SmokinAl

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That is just about the best looking, well built smokehouse I've seen on here.

I just had to give you a point for a fantastic build!

Al
 

papaluvsnana

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​Thanks for the suggestion Dave! I'm not sure how I could add this modification to my existing setup given that I made it fairly permanent. There are a couple of things I would do differently if I ever do this again. It makes perfect sense to have an air bleed in to regulate temperature that would allow steady combustion of the heat source without choking it out to lower the temperature. You must have some air systems experience in your background...
 

papaluvsnana

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​Wow! I'm flattered! There are some really great builds on here that I think are pretty top notch!

Thanks Al!
 

daveomak

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An air inlet in the top of the FB door could be done....   Air inlets in the lower portion of the smoke house...   Floor heat registers work pretty good.....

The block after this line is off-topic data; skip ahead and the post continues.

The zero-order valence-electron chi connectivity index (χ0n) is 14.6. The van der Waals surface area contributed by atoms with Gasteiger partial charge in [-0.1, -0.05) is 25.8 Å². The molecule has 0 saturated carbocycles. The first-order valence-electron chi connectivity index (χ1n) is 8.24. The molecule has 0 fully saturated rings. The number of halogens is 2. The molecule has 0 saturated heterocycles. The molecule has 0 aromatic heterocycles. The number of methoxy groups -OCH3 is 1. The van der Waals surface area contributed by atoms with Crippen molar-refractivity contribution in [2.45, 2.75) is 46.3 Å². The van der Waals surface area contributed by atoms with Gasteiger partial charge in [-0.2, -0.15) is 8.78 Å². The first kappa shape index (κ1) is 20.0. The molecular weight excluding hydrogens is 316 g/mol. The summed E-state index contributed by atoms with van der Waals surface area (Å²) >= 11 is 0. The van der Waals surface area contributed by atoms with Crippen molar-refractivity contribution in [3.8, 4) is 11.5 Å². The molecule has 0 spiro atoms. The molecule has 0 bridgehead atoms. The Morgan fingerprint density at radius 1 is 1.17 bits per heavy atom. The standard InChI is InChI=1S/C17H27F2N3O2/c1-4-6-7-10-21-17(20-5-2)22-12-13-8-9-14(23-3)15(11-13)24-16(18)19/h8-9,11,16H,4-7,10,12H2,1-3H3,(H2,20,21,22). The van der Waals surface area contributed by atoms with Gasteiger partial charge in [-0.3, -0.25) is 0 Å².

If you put an air inlet on the top of the door, may I suggest a 4-6" extension pipe, mounted on the door itself, so the air you let in does NOT feed the fire....  You only want the air to be used as secondary combustion to burn creosote AND an air supply for the smoker...   If you choke down the fire, the smoker still needs a good air supply...   I would use a chunk of 2" black pipe...  Drill an oversize hole in the door with a hole saw...  Weld the 2" pipe to a plate that is drilled for mounting...   use stove "rope" to seal....  oversize drill holes in the door for mounting screws...   do not tighten mounting screws..  steel and cast iron expand at different rates...  you do not want the door to crack...  otherwise I would tap the door with 2" NPT for the 2" pipe coupling to screw into the door..  I'm afraid the door would crack....  or you could use 2" conduit lock nuts to hold the pipe slid into an oversize hole...